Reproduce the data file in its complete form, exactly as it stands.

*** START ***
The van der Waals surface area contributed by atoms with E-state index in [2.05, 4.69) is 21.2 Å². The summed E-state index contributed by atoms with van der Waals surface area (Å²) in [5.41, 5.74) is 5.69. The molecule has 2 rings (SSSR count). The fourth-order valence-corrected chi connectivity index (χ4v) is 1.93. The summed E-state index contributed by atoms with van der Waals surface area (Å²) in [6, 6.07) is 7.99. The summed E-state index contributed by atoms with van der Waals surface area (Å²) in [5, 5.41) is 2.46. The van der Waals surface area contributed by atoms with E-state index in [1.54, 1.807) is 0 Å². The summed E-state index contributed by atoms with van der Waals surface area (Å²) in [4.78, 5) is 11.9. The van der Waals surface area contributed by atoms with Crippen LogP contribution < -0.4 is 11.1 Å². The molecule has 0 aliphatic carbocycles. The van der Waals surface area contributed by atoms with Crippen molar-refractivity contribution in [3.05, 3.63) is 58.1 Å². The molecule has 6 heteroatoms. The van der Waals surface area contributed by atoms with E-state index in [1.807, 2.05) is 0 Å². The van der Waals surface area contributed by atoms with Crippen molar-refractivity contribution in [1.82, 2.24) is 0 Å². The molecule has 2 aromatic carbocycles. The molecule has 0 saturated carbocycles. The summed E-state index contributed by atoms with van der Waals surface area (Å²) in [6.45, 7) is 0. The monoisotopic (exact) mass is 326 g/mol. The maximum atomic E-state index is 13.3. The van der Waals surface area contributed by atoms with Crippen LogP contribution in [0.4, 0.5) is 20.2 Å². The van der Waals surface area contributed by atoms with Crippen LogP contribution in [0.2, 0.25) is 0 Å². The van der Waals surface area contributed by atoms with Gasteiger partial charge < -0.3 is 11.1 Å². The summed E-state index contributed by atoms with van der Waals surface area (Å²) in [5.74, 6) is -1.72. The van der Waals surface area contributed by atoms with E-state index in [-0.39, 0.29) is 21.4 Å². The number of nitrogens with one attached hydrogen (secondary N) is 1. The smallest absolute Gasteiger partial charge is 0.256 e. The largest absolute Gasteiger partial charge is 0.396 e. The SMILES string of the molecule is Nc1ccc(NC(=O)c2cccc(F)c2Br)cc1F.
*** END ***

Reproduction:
The van der Waals surface area contributed by atoms with E-state index in [2.05, 4.69) is 21.2 Å². The summed E-state index contributed by atoms with van der Waals surface area (Å²) in [5.41, 5.74) is 5.69. The molecule has 2 rings (SSSR count). The fourth-order valence-corrected chi connectivity index (χ4v) is 1.93. The summed E-state index contributed by atoms with van der Waals surface area (Å²) in [6, 6.07) is 7.99. The summed E-state index contributed by atoms with van der Waals surface area (Å²) in [5, 5.41) is 2.46. The van der Waals surface area contributed by atoms with E-state index in [1.54, 1.807) is 0 Å². The summed E-state index contributed by atoms with van der Waals surface area (Å²) in [4.78, 5) is 11.9. The van der Waals surface area contributed by atoms with Crippen LogP contribution < -0.4 is 11.1 Å². The molecule has 0 aliphatic carbocycles. The van der Waals surface area contributed by atoms with Crippen molar-refractivity contribution in [3.05, 3.63) is 58.1 Å². The molecule has 6 heteroatoms. The van der Waals surface area contributed by atoms with E-state index in [1.807, 2.05) is 0 Å². The van der Waals surface area contributed by atoms with Crippen molar-refractivity contribution in [1.82, 2.24) is 0 Å². The molecule has 2 aromatic carbocycles. The molecule has 0 saturated carbocycles. The summed E-state index contributed by atoms with van der Waals surface area (Å²) in [6.45, 7) is 0. The monoisotopic (exact) mass is 326 g/mol. The maximum atomic E-state index is 13.3. The van der Waals surface area contributed by atoms with Crippen LogP contribution in [0.4, 0.5) is 20.2 Å². The van der Waals surface area contributed by atoms with Crippen LogP contribution in [0.2, 0.25) is 0 Å². The van der Waals surface area contributed by atoms with Gasteiger partial charge < -0.3 is 11.1 Å². The summed E-state index contributed by atoms with van der Waals surface area (Å²) in [5.74, 6) is -1.72. The van der Waals surface area contributed by atoms with E-state index in [-0.39, 0.29) is 21.4 Å². The number of nitrogens with one attached hydrogen (secondary N) is 1. The smallest absolute Gasteiger partial charge is 0.256 e. The largest absolute Gasteiger partial charge is 0.396 e. The SMILES string of the molecule is Nc1ccc(NC(=O)c2cccc(F)c2Br)cc1F.